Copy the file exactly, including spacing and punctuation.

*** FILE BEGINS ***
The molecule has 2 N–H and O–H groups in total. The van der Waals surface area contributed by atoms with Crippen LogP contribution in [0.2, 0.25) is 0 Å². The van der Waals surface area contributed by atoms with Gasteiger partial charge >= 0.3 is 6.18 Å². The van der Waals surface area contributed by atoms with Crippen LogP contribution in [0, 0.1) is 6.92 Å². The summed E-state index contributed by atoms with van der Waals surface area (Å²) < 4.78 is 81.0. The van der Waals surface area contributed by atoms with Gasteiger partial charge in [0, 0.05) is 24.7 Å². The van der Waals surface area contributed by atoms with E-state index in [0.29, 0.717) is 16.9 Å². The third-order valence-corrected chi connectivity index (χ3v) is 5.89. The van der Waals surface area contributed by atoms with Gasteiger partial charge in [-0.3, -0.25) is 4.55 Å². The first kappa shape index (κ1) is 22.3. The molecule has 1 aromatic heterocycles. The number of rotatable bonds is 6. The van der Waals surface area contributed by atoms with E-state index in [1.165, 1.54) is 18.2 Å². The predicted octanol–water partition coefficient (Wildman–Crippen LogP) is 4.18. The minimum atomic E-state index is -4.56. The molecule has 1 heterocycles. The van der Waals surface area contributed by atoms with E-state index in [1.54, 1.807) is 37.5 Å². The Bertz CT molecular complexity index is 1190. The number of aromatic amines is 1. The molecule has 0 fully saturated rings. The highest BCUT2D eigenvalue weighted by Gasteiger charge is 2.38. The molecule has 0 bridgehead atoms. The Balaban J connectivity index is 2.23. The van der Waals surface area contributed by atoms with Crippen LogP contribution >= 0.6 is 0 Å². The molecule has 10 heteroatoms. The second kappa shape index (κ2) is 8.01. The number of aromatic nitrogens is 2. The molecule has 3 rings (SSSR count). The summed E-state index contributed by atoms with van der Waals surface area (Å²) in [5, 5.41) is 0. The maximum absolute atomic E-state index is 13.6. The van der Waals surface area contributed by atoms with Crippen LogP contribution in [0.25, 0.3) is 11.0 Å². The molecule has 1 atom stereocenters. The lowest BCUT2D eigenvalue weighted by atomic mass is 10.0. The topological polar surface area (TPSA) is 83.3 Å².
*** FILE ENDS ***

The molecule has 2 N–H and O–H groups in total. The van der Waals surface area contributed by atoms with Crippen LogP contribution in [0.2, 0.25) is 0 Å². The van der Waals surface area contributed by atoms with Gasteiger partial charge >= 0.3 is 6.18 Å². The van der Waals surface area contributed by atoms with Crippen LogP contribution in [0, 0.1) is 6.92 Å². The summed E-state index contributed by atoms with van der Waals surface area (Å²) < 4.78 is 81.0. The van der Waals surface area contributed by atoms with Gasteiger partial charge in [0, 0.05) is 24.7 Å². The van der Waals surface area contributed by atoms with E-state index in [0.29, 0.717) is 16.9 Å². The third-order valence-corrected chi connectivity index (χ3v) is 5.89. The van der Waals surface area contributed by atoms with Gasteiger partial charge in [-0.3, -0.25) is 4.55 Å². The first kappa shape index (κ1) is 22.3. The molecule has 1 aromatic heterocycles. The number of rotatable bonds is 6. The van der Waals surface area contributed by atoms with E-state index in [1.165, 1.54) is 18.2 Å². The predicted octanol–water partition coefficient (Wildman–Crippen LogP) is 4.18. The minimum atomic E-state index is -4.56. The molecule has 1 heterocycles. The van der Waals surface area contributed by atoms with E-state index in [1.54, 1.807) is 37.5 Å². The Bertz CT molecular complexity index is 1190. The number of aromatic amines is 1. The molecule has 0 fully saturated rings. The highest BCUT2D eigenvalue weighted by Gasteiger charge is 2.38. The molecule has 0 bridgehead atoms. The Balaban J connectivity index is 2.23. The van der Waals surface area contributed by atoms with Crippen LogP contribution >= 0.6 is 0 Å². The molecule has 10 heteroatoms. The second kappa shape index (κ2) is 8.01. The number of aromatic nitrogens is 2. The molecule has 3 rings (SSSR count). The summed E-state index contributed by atoms with van der Waals surface area (Å²) in [5, 5.41) is 0. The maximum absolute atomic E-state index is 13.6. The van der Waals surface area contributed by atoms with Crippen LogP contribution in [0.25, 0.3) is 11.0 Å². The molecule has 1 atom stereocenters. The lowest BCUT2D eigenvalue weighted by atomic mass is 10.0. The topological polar surface area (TPSA) is 83.3 Å².